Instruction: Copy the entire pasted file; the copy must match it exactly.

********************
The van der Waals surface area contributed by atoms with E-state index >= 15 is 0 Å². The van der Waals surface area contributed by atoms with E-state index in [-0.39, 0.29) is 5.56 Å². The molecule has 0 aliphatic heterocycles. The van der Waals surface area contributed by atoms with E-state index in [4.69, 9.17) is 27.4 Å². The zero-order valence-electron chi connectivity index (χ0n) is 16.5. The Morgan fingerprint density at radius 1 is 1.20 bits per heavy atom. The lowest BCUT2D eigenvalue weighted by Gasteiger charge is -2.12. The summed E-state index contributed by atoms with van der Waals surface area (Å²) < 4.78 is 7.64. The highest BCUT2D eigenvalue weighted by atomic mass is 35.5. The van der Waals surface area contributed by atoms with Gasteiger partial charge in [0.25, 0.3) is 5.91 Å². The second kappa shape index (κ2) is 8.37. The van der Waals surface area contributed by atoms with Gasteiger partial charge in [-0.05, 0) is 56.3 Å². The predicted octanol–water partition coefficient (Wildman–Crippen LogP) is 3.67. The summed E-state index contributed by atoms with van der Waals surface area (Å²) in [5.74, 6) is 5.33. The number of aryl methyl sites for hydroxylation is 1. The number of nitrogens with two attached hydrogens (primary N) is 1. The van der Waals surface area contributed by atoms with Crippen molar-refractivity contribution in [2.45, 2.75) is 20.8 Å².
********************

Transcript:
The van der Waals surface area contributed by atoms with E-state index >= 15 is 0 Å². The van der Waals surface area contributed by atoms with E-state index in [-0.39, 0.29) is 5.56 Å². The molecule has 0 aliphatic heterocycles. The van der Waals surface area contributed by atoms with E-state index in [4.69, 9.17) is 27.4 Å². The zero-order valence-electron chi connectivity index (χ0n) is 16.5. The Morgan fingerprint density at radius 1 is 1.20 bits per heavy atom. The lowest BCUT2D eigenvalue weighted by Gasteiger charge is -2.12. The summed E-state index contributed by atoms with van der Waals surface area (Å²) < 4.78 is 7.64. The highest BCUT2D eigenvalue weighted by atomic mass is 35.5. The van der Waals surface area contributed by atoms with Gasteiger partial charge in [0.25, 0.3) is 5.91 Å². The second kappa shape index (κ2) is 8.37. The van der Waals surface area contributed by atoms with Gasteiger partial charge in [-0.05, 0) is 56.3 Å². The predicted octanol–water partition coefficient (Wildman–Crippen LogP) is 3.67. The summed E-state index contributed by atoms with van der Waals surface area (Å²) in [5.74, 6) is 5.33. The number of aryl methyl sites for hydroxylation is 1. The number of nitrogens with two attached hydrogens (primary N) is 1. The van der Waals surface area contributed by atoms with Crippen molar-refractivity contribution in [2.45, 2.75) is 20.8 Å².